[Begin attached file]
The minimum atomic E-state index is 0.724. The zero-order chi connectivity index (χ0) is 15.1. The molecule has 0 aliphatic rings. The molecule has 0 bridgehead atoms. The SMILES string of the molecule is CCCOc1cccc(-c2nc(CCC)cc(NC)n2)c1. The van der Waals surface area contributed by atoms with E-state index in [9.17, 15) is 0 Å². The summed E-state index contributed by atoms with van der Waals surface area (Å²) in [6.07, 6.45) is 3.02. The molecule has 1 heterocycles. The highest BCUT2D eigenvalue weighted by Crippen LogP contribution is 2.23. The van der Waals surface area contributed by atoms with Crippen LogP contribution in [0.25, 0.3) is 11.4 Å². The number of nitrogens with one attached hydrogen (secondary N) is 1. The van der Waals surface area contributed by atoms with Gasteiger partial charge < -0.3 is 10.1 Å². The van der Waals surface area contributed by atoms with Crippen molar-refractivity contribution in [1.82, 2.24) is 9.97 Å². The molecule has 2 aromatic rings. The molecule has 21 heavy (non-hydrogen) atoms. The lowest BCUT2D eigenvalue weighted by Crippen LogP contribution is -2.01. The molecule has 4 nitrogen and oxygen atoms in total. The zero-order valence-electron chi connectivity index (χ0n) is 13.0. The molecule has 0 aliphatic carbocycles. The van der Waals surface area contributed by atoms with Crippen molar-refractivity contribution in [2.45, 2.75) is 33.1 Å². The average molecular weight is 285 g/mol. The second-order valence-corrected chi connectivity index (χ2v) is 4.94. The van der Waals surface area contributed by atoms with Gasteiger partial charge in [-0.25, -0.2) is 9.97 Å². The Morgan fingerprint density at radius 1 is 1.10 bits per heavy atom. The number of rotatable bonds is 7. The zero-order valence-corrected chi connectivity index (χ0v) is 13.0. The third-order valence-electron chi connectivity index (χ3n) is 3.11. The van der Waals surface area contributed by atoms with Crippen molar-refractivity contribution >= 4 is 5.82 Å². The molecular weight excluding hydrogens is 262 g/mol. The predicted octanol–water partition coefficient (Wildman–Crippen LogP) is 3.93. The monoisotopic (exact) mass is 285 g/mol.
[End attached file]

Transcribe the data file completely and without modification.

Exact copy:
The minimum atomic E-state index is 0.724. The zero-order chi connectivity index (χ0) is 15.1. The molecule has 0 aliphatic rings. The molecule has 0 bridgehead atoms. The SMILES string of the molecule is CCCOc1cccc(-c2nc(CCC)cc(NC)n2)c1. The van der Waals surface area contributed by atoms with E-state index in [9.17, 15) is 0 Å². The summed E-state index contributed by atoms with van der Waals surface area (Å²) in [6.07, 6.45) is 3.02. The molecule has 1 heterocycles. The highest BCUT2D eigenvalue weighted by Crippen LogP contribution is 2.23. The van der Waals surface area contributed by atoms with Crippen LogP contribution in [0.25, 0.3) is 11.4 Å². The number of nitrogens with one attached hydrogen (secondary N) is 1. The van der Waals surface area contributed by atoms with Gasteiger partial charge < -0.3 is 10.1 Å². The van der Waals surface area contributed by atoms with Crippen molar-refractivity contribution in [1.82, 2.24) is 9.97 Å². The molecule has 2 aromatic rings. The molecule has 21 heavy (non-hydrogen) atoms. The lowest BCUT2D eigenvalue weighted by Crippen LogP contribution is -2.01. The molecule has 4 nitrogen and oxygen atoms in total. The zero-order valence-electron chi connectivity index (χ0n) is 13.0. The molecule has 0 aliphatic carbocycles. The van der Waals surface area contributed by atoms with Crippen molar-refractivity contribution in [2.45, 2.75) is 33.1 Å². The average molecular weight is 285 g/mol. The second-order valence-corrected chi connectivity index (χ2v) is 4.94. The van der Waals surface area contributed by atoms with Gasteiger partial charge in [-0.25, -0.2) is 9.97 Å². The Morgan fingerprint density at radius 1 is 1.10 bits per heavy atom. The number of rotatable bonds is 7. The zero-order valence-corrected chi connectivity index (χ0v) is 13.0. The third-order valence-electron chi connectivity index (χ3n) is 3.11. The van der Waals surface area contributed by atoms with Crippen molar-refractivity contribution >= 4 is 5.82 Å². The molecular weight excluding hydrogens is 262 g/mol. The predicted octanol–water partition coefficient (Wildman–Crippen LogP) is 3.93. The monoisotopic (exact) mass is 285 g/mol.